Is Justin Bieber Planning A Comeback?

A Memo To Emmy Voters

Andrew Payne Andrew Payne
June 17th, 2008 10:04am EDT
Big LoveStarpulse writer Andrew Payne is getting sick of the snubs by the Academy of Television Arts & Sciences. And even though Katherine Heigl doesn't want to be an Emmy contender this year, there are plenty of deserving shows, actors and actresses that should be recognized. Here are Payne's suggestions for those casting their ballots this week:

Dear Mr. and Mrs. Emmy Voters:

I am writing because I understand your ballots for this year's nominees are due this week. In the past, you've had quite a difficult time selecting the proper honorees. I'm not blaming you. I completely understand that between Botox injections and berating your assistant for buying the wrong type of hummus, it can be nearly impossible to follow TV. Imagine you actually keeping up with your industry!

Because of this, you're stuck with a couple of episodes of each show from which to glean your opinion. These are usually selected by agents who probably know even less than you, and it can be very confusing when you see a few standalone episodes of shows like "The Wire" or "Lost" to know what is going on.

I come not to bury you for your lack of informed voting but to help you make the best selections. Below, I've listed a few entries in each category that are either too new for you to know about, or that you've never before given the proper respect.

Best Drama

I know your attention span is brief, so let's start with the big kahuna. Do you realize that everybody who's anybody considers "The Wire" to be the best drama in the history of television? Despite this, you've only seen fit to honor with one Emmy nomination in the past: for Best Writing. Why not honor its final season with its first nomination for Best Drama?

"The Wire" notwithstanding, it's clear you love HBO. After all, its batting average for nominations make Ted Williams look like Manny Mendoza. Despite this adoration, you did not see it fit to show "Big Love" the amount of affection its title commands. Its second season was even better than its first and deserves its first nomination.


Big Love



Another pair of shows that you've never nominated aren't nearly as old, but almost as good. The second season of "Friday Night Lights" might not have been as good as its first, but it still deserves a freshman nomination for its sophomore year, and "Breaking Bad's" debut on AMC this year was easily the best of the season. Give it a nod.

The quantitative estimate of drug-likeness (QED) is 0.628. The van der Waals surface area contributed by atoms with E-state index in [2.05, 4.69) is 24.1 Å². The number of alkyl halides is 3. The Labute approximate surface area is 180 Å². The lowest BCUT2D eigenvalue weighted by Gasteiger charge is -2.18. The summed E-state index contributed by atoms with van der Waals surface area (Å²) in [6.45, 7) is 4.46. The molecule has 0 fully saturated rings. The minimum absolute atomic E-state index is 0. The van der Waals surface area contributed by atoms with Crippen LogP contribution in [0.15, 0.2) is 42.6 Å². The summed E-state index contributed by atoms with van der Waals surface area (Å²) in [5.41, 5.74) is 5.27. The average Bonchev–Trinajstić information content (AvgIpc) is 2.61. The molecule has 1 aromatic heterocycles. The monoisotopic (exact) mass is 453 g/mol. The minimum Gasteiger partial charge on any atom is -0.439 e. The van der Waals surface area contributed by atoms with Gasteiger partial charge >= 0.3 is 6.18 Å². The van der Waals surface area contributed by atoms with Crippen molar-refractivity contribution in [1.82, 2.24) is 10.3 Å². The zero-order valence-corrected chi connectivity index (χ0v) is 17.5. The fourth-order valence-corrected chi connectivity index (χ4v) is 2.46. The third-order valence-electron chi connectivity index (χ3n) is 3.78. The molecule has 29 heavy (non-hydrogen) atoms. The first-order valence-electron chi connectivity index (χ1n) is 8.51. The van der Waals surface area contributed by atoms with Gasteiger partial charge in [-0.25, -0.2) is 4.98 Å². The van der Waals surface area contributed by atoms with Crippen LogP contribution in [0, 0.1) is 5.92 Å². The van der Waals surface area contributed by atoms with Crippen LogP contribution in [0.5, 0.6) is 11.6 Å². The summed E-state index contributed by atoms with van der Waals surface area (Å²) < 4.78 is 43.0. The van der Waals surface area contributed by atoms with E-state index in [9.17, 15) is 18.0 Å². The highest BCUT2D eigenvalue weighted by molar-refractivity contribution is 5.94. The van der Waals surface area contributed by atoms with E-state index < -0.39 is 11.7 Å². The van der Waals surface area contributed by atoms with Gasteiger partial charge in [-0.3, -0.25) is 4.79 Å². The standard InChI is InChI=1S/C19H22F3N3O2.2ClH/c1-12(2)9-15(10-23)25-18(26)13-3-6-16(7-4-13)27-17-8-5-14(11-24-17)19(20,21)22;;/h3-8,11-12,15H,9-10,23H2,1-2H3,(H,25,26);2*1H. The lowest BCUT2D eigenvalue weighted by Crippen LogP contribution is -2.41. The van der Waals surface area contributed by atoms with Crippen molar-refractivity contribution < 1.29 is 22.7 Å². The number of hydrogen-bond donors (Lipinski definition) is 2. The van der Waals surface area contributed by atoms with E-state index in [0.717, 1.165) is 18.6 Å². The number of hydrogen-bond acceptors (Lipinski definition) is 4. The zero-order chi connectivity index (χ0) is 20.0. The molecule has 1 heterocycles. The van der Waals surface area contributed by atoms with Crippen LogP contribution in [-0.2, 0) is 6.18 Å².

Finally, there's this little show you might have heard of called "Lost." I know you gave it the whole doggone Emmy for its first season, but somehow it didn't even get nominated for its second or third. Please right this wrong, because the fourth season of "Lost" was its best.

Best Comedy

Before I tell you what to nominate, here's a few shows you shouldn't. Don't nominate "The Office." It's completely lost its way and now delivers unwatchable episodes with the same regularity it produces good ones. Don't nominate "Ugly Betty." It's undoubtedly the most overrated show on TV. Finally, don't nominate "Entourage." It's completely abandoned everything that made its first couple seasons so great and begun to focus solely on the bad parts.

Now that we have that unpleasantness out of the way, I must urge you to give a nod to HBO's "Flight of the Conchords." It's simply the funniest show on TV, and at the end of the day, isn't that all a comedy should be?

On the network side of things, CBS' "How I Met Your Mother" may just be the best multi-camera sitcom since "Seinfeld." The first part of this season was inarguably its best, and certainly deserves the series' first nomination. Its companion on Mondays "The New Adventures of Old Christine" has grown beyond a great performance from its leading lady and matured into one of the best comedies on TV. Why not throw more than just Julia Louis-Dreyfuss a bone?


How I Met Your Mother



Finally, you've a terrible track record of honoring animated series. "King of the Hill," "The Simpsons," and "South Park" were all great this season. Think you might be able to squeeze one of them onto your ballots? Maybe?